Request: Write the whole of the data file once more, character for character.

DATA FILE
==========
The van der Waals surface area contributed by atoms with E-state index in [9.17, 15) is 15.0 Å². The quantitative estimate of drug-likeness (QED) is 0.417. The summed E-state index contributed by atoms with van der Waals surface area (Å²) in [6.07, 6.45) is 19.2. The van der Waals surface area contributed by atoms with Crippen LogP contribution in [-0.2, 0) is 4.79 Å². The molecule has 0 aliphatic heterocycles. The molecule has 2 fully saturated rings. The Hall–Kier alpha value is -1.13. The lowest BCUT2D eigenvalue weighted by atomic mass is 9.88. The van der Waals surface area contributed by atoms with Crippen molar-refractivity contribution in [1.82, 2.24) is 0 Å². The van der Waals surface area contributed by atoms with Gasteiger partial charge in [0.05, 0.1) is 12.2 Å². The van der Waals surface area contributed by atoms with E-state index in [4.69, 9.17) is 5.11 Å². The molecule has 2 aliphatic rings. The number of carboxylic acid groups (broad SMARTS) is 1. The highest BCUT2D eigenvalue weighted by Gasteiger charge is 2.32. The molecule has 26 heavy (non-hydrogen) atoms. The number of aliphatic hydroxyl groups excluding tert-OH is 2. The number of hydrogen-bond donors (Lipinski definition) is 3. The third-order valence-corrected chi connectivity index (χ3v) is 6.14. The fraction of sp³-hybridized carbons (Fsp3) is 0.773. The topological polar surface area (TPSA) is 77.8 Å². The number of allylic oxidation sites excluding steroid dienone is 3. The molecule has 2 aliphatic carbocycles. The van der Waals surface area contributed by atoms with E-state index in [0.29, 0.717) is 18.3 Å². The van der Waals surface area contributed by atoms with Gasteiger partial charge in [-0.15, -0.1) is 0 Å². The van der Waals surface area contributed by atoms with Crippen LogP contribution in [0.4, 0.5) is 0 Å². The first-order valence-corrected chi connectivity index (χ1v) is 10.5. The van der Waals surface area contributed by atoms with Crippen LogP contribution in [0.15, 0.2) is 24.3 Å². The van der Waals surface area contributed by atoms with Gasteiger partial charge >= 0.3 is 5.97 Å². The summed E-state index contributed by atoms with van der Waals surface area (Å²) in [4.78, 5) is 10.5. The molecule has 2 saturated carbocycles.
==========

The van der Waals surface area contributed by atoms with E-state index in [9.17, 15) is 15.0 Å². The quantitative estimate of drug-likeness (QED) is 0.417. The summed E-state index contributed by atoms with van der Waals surface area (Å²) in [6.07, 6.45) is 19.2. The van der Waals surface area contributed by atoms with Crippen LogP contribution in [-0.2, 0) is 4.79 Å². The molecule has 0 aliphatic heterocycles. The molecule has 2 fully saturated rings. The Hall–Kier alpha value is -1.13. The lowest BCUT2D eigenvalue weighted by atomic mass is 9.88. The van der Waals surface area contributed by atoms with Crippen molar-refractivity contribution in [1.82, 2.24) is 0 Å². The van der Waals surface area contributed by atoms with Gasteiger partial charge in [0.05, 0.1) is 12.2 Å². The van der Waals surface area contributed by atoms with E-state index in [4.69, 9.17) is 5.11 Å². The molecule has 2 aliphatic rings. The number of carboxylic acid groups (broad SMARTS) is 1. The highest BCUT2D eigenvalue weighted by Gasteiger charge is 2.32. The molecule has 26 heavy (non-hydrogen) atoms. The number of aliphatic hydroxyl groups excluding tert-OH is 2. The number of hydrogen-bond donors (Lipinski definition) is 3. The third-order valence-corrected chi connectivity index (χ3v) is 6.14. The fraction of sp³-hybridized carbons (Fsp3) is 0.773. The topological polar surface area (TPSA) is 77.8 Å². The number of allylic oxidation sites excluding steroid dienone is 3. The molecule has 2 aliphatic carbocycles. The van der Waals surface area contributed by atoms with E-state index in [0.29, 0.717) is 18.3 Å². The van der Waals surface area contributed by atoms with Gasteiger partial charge in [-0.15, -0.1) is 0 Å². The van der Waals surface area contributed by atoms with Crippen LogP contribution in [0.4, 0.5) is 0 Å². The first-order valence-corrected chi connectivity index (χ1v) is 10.5. The van der Waals surface area contributed by atoms with Crippen LogP contribution in [0.15, 0.2) is 24.3 Å². The van der Waals surface area contributed by atoms with Gasteiger partial charge >= 0.3 is 5.97 Å². The summed E-state index contributed by atoms with van der Waals surface area (Å²) in [4.78, 5) is 10.5. The molecule has 2 saturated carbocycles.